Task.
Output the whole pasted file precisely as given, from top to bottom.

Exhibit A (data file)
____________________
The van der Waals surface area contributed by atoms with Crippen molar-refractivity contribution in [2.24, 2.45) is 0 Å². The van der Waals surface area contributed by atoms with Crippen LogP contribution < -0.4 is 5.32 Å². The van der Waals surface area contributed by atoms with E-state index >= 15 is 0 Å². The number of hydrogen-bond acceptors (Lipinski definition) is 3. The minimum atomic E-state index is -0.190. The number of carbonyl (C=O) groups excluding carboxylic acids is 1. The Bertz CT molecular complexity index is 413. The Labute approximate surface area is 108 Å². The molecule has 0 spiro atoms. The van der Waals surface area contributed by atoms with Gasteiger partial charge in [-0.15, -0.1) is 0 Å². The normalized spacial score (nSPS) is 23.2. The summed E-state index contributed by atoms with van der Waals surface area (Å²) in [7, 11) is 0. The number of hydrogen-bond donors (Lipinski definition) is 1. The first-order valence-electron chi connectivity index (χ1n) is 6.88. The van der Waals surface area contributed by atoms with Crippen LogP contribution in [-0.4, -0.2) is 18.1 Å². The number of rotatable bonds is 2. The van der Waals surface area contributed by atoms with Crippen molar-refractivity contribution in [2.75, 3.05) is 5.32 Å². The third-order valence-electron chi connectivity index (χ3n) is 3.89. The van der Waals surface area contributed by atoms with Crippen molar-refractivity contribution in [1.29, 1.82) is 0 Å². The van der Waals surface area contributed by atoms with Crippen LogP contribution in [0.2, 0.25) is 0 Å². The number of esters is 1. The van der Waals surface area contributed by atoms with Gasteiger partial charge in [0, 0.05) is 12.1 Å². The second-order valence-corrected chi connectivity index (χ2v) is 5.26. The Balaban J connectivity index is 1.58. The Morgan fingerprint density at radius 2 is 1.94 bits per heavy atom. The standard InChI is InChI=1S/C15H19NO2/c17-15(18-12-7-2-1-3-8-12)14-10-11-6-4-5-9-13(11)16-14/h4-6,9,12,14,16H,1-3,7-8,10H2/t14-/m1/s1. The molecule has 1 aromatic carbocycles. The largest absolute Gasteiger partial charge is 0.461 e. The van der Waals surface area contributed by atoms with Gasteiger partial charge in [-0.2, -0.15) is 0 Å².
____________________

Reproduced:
The van der Waals surface area contributed by atoms with Crippen molar-refractivity contribution in [2.24, 2.45) is 0 Å². The van der Waals surface area contributed by atoms with Crippen LogP contribution < -0.4 is 5.32 Å². The van der Waals surface area contributed by atoms with E-state index >= 15 is 0 Å². The number of hydrogen-bond acceptors (Lipinski definition) is 3. The minimum atomic E-state index is -0.190. The number of carbonyl (C=O) groups excluding carboxylic acids is 1. The Bertz CT molecular complexity index is 413. The Labute approximate surface area is 108 Å². The molecule has 0 spiro atoms. The van der Waals surface area contributed by atoms with Gasteiger partial charge in [-0.15, -0.1) is 0 Å². The normalized spacial score (nSPS) is 23.2. The summed E-state index contributed by atoms with van der Waals surface area (Å²) in [7, 11) is 0. The number of hydrogen-bond donors (Lipinski definition) is 1. The first-order valence-electron chi connectivity index (χ1n) is 6.88. The van der Waals surface area contributed by atoms with Crippen LogP contribution in [-0.4, -0.2) is 18.1 Å². The number of rotatable bonds is 2. The van der Waals surface area contributed by atoms with Crippen molar-refractivity contribution in [2.75, 3.05) is 5.32 Å². The third-order valence-electron chi connectivity index (χ3n) is 3.89. The van der Waals surface area contributed by atoms with Crippen molar-refractivity contribution in [1.29, 1.82) is 0 Å². The van der Waals surface area contributed by atoms with Crippen LogP contribution in [0.2, 0.25) is 0 Å². The number of esters is 1. The van der Waals surface area contributed by atoms with Gasteiger partial charge in [0, 0.05) is 12.1 Å². The second-order valence-corrected chi connectivity index (χ2v) is 5.26. The Balaban J connectivity index is 1.58. The Morgan fingerprint density at radius 2 is 1.94 bits per heavy atom. The standard InChI is InChI=1S/C15H19NO2/c17-15(18-12-7-2-1-3-8-12)14-10-11-6-4-5-9-13(11)16-14/h4-6,9,12,14,16H,1-3,7-8,10H2/t14-/m1/s1. The molecule has 1 aromatic carbocycles. The largest absolute Gasteiger partial charge is 0.461 e. The van der Waals surface area contributed by atoms with Gasteiger partial charge in [-0.2, -0.15) is 0 Å².